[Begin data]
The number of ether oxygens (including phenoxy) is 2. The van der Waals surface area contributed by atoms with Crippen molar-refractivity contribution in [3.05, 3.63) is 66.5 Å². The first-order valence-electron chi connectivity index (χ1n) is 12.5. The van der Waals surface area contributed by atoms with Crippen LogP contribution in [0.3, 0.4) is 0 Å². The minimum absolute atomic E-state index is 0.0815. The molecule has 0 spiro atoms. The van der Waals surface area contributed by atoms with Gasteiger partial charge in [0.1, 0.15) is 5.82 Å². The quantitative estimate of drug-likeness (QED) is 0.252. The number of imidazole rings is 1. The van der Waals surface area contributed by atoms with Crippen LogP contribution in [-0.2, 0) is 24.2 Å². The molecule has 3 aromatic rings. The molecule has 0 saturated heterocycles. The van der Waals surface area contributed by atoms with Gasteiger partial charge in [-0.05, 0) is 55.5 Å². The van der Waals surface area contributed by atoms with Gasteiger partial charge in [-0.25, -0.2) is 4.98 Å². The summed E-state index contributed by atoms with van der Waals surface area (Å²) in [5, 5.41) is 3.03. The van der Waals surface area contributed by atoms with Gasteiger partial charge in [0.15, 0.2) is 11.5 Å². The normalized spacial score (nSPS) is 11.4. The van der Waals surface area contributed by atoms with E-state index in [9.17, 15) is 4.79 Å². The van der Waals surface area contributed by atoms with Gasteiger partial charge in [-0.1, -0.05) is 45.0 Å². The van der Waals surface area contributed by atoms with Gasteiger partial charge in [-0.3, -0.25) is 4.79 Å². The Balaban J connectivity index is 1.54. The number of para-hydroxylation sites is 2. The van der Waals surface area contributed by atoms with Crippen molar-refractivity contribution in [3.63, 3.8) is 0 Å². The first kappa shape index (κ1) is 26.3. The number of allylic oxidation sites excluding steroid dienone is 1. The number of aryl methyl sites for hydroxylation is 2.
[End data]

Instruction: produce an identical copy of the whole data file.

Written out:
The number of ether oxygens (including phenoxy) is 2. The van der Waals surface area contributed by atoms with Crippen molar-refractivity contribution in [3.05, 3.63) is 66.5 Å². The first-order valence-electron chi connectivity index (χ1n) is 12.5. The van der Waals surface area contributed by atoms with Crippen LogP contribution in [0.3, 0.4) is 0 Å². The minimum absolute atomic E-state index is 0.0815. The molecule has 0 spiro atoms. The van der Waals surface area contributed by atoms with Gasteiger partial charge in [0.1, 0.15) is 5.82 Å². The quantitative estimate of drug-likeness (QED) is 0.252. The number of imidazole rings is 1. The van der Waals surface area contributed by atoms with Crippen LogP contribution in [-0.2, 0) is 24.2 Å². The molecule has 3 aromatic rings. The molecule has 0 saturated heterocycles. The van der Waals surface area contributed by atoms with Gasteiger partial charge in [-0.05, 0) is 55.5 Å². The van der Waals surface area contributed by atoms with Gasteiger partial charge in [-0.25, -0.2) is 4.98 Å². The summed E-state index contributed by atoms with van der Waals surface area (Å²) in [5, 5.41) is 3.03. The van der Waals surface area contributed by atoms with Gasteiger partial charge in [0.15, 0.2) is 11.5 Å². The normalized spacial score (nSPS) is 11.4. The van der Waals surface area contributed by atoms with E-state index in [9.17, 15) is 4.79 Å². The van der Waals surface area contributed by atoms with Gasteiger partial charge in [-0.1, -0.05) is 45.0 Å². The van der Waals surface area contributed by atoms with Gasteiger partial charge in [-0.3, -0.25) is 4.79 Å². The Balaban J connectivity index is 1.54. The number of para-hydroxylation sites is 2. The van der Waals surface area contributed by atoms with Crippen molar-refractivity contribution in [3.63, 3.8) is 0 Å². The first kappa shape index (κ1) is 26.3. The number of allylic oxidation sites excluding steroid dienone is 1. The number of aryl methyl sites for hydroxylation is 2.